The definition of “industrial music” has undergone many changes over the years.  Nine Inch Nails was the first exposure for many to the subgenre, but there are many who didn’t consider Trent Reznor’s work to be industrial music at all.  The punk-inspired theatrics of Einsturzende Neubaten and Skinny Puppy, among others, eventually seemed to overwhelm the music itself, and the genre itself proved extremely difficult to peg.  Beyond that, the music itself became increasingly predictable, losing the experimentation that marked the genre in its early days.  Subgenres such as noise, IDM, and synthpop began to influence it as well, as did a level of pretension that bordered on comical, with bands straining to present themes of sci-fi, horror, slasher films, and war that seemed more important than the music.

It would seem – at first, anyway – that the trendily named [:SITD:] typifies this 21st-century post-industrial faux-angst.  The titular acronym stands for “shadows in the dark.”  They hail from Germany and use German language in their lyrics and song titles.  But there’s something going on with their music that separates them from the ranks of pancake makeup- and gas mask-wearing contemporaries.

Francesco D’Angelo, Carsten Jacek, and Thomas Lesczenski are certainly guilty of treading paths already established by others, but they ride the edge of EBM, noise, and synthpop with a sense of reverence.  Describing their 2009 album Rot (German for “red,” not the English word for decay) would seem to do little to set them apart:  it’s a collection of 4/4 electronic dancefloor hymns with aggressive German and English vocals, and is their fourth such release.

However, Rot is an example of what makes post-industrial EBM such a potentially fulfilling style.  The beats are the focus, no doubt, and they’re thick and heavy and pummeling, with little distortion.  Wonderfully straightforward, rarely deviating from the martial power of the 4/4 framework, with a relentless mid-tempo speed that I found particularly effective.  The lower BPM also allows [:SITD:] to include all sorts of subtle details between the beats, from minimal techno-inspired sequencing, visceral EBM bass keys, and ambient chord-shifting keyboards.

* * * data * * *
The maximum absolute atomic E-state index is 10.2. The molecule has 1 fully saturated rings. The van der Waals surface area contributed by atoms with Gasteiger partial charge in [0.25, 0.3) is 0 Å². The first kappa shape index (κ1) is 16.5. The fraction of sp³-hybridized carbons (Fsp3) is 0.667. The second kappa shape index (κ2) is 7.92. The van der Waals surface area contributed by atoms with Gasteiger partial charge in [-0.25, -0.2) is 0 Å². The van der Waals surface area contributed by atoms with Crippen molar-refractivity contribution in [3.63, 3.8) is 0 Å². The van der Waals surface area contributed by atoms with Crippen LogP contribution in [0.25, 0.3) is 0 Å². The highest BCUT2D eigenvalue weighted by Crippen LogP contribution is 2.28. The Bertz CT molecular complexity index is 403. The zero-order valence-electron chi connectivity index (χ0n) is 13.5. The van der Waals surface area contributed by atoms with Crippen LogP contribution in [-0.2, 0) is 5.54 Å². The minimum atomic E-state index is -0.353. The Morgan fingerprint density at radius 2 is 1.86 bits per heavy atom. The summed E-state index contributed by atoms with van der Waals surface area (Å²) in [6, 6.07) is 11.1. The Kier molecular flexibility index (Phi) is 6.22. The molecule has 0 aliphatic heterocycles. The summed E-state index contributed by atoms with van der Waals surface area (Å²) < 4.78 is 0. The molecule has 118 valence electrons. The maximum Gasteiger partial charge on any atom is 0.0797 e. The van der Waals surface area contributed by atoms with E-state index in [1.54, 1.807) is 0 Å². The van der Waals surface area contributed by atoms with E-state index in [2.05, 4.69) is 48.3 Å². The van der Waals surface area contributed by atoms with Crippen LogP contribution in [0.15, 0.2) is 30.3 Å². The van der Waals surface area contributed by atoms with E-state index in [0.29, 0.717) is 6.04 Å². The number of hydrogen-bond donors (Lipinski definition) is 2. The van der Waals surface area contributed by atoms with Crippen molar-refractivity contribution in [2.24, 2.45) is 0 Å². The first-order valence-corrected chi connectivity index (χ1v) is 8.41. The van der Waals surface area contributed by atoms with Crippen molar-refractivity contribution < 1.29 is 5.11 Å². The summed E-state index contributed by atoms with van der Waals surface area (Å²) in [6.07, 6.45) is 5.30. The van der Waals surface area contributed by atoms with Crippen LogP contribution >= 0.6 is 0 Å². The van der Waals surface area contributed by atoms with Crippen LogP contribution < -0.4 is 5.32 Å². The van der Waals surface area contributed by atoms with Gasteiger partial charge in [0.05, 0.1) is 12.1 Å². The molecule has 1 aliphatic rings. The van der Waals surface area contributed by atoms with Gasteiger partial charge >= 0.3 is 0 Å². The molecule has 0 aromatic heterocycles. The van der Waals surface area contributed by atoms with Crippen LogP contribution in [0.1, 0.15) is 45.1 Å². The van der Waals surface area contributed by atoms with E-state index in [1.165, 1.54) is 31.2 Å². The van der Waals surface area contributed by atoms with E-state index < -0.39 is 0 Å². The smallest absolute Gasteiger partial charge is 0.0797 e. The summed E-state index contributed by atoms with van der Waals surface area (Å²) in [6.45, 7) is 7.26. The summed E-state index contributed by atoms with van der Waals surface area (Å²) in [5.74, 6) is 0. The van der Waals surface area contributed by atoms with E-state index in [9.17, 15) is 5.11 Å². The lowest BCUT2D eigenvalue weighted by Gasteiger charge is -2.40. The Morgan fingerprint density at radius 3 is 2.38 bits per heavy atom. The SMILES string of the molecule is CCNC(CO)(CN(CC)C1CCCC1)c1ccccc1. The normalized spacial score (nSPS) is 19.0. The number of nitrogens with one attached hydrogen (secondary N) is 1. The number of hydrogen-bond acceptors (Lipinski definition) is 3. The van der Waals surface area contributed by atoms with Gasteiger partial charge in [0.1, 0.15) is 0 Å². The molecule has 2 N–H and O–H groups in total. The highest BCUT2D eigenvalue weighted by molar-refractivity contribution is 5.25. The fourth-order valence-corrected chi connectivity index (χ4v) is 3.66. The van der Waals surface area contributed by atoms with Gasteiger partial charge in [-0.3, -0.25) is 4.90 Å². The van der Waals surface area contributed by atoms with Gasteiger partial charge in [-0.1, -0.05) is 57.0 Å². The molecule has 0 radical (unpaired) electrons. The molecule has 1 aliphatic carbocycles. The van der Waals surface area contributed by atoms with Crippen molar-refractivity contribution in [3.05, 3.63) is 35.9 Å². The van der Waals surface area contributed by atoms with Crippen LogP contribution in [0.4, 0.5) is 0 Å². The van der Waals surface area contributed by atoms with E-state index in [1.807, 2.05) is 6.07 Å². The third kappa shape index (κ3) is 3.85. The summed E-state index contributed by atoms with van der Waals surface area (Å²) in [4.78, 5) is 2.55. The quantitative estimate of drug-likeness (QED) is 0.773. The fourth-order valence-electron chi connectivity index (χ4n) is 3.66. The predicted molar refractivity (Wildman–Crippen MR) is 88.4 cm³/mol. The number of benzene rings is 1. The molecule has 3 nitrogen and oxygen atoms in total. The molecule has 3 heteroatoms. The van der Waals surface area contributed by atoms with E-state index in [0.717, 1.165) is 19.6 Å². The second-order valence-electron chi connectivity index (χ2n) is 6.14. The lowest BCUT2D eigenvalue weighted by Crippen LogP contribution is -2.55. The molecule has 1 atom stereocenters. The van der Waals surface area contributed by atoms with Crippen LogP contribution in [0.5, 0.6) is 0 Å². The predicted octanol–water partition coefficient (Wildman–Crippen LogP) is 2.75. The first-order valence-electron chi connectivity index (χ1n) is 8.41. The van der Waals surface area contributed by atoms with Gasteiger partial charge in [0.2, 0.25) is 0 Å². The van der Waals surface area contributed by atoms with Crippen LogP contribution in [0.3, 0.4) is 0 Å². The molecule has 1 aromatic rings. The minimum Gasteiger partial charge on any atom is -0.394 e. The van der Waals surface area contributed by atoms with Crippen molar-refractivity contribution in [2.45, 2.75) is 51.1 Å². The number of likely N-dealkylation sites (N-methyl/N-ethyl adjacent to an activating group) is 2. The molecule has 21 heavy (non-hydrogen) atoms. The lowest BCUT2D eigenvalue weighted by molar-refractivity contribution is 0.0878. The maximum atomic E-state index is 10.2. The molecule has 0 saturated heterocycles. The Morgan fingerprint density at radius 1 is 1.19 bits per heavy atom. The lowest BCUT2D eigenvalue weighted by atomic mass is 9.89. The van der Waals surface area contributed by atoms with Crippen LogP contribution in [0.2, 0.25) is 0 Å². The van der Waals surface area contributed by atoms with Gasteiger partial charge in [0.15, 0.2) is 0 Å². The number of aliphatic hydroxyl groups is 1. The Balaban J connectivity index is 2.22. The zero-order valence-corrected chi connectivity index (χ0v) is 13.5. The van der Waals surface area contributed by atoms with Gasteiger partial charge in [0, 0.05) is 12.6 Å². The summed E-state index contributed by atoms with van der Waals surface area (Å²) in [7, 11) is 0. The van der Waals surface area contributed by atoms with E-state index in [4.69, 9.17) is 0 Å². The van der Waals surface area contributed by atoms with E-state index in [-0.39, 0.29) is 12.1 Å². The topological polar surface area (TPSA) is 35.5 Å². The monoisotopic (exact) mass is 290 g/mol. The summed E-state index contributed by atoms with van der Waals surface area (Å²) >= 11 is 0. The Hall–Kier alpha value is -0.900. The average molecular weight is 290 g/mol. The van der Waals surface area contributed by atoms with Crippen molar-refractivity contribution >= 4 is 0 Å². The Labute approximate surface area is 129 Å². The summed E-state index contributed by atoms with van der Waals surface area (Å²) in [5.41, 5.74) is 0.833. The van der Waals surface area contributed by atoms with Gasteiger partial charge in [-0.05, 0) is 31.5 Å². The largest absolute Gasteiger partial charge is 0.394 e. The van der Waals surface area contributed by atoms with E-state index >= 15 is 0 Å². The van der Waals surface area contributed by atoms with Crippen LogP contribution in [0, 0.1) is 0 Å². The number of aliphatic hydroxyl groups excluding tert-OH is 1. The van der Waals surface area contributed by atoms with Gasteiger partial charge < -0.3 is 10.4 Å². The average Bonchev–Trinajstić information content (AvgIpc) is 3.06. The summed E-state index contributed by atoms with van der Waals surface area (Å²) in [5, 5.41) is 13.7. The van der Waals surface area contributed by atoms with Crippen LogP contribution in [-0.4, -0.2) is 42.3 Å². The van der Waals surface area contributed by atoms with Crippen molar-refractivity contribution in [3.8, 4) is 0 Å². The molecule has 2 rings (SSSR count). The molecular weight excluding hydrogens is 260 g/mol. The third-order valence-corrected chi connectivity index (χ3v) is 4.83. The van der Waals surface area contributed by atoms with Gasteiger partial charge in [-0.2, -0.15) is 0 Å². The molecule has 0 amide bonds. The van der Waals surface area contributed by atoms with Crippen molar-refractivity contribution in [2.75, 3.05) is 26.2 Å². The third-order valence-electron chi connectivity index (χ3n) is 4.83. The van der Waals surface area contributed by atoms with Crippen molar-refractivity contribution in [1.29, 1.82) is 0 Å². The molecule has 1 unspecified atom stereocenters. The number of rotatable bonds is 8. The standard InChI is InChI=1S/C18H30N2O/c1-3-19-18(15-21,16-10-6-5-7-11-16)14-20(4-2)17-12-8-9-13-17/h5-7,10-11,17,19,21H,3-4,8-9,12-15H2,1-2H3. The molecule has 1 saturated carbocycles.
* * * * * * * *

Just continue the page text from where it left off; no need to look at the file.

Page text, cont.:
The vocals, which are done by alternating band members, are also free of distortion, and are somewhat restrained, chanting in the classic style of Front 242 or DAF, with none of the screaming often present in the genre.  In some cases – “Redemption” and “Destination” – they’re sung with little of the manic self-indulgence of the re-emergent synthpop.

Take “Catharsis,” which is built with a magnetic unwavering beat and a fantastic off-beat bass line, and anthemic German vocals that never overwhelm, but enhance the track’s identity.  It’s aggressive, but not overly so, and doesn’t do too much; it’s not trying to overwhelm or impress.  It’s classic EBM, but isn’t just pumped-up beats for mindless clubbing; there’s a good amount of creative songwriting on display.  “Rot” increases the tempo just a bit, and uses a looped sonar tone to augment the turbo-charged bass-line, techno-ish melody, and driving percussion.  The vocals here remind me so much of Massiv in Mensch it’s almost criminal; in fact, Rot sounds very much like a heavier version of MiM’s early work (minus the tongue-in-cheek weirdness) merged with the goth-influenced sensibilities of Project Pitchfork.

Not that Rot is completely free of pretension.  The lyrics of “Stigmata of Jesus” and “Zodiac” are pretty cringe-worthy, but those wonderfully cathartic beats and precise programming do help take the edge off.  [:SITD:] dabbles with noise on these tracks as well, with very respectable results.  I do think, however, that Rot could jettison the vocals and still be exemplary; the near-instrumental “Pride” is proof, with its carefully merged and dramatic chords and piano, all studded by lovely thudding 4/4 magic.  However, the introspective lyrics of “Redemption” and the anti-drug “MK Ultra” help redeem the band’s lyric-writing a bit; these guys are no Project Pitchfork in the songwriting department, but they’re a level above their contemporaries, for certain.

Rot is nothing new, but it’s darn good at what it does.  It’s the most effective and consistent album in the band’s discography to date, changing things up just enough to keep from becoming repetitive or overwhelming.  [:SITD:] wears its influences proudly on its electronic sleeve, and isn’t ashamed of what it is: post-industrial EBM of particularly effective power.  For a prime example of what the genre is capable of – as limited as that might be – it doesn’t get much better than this.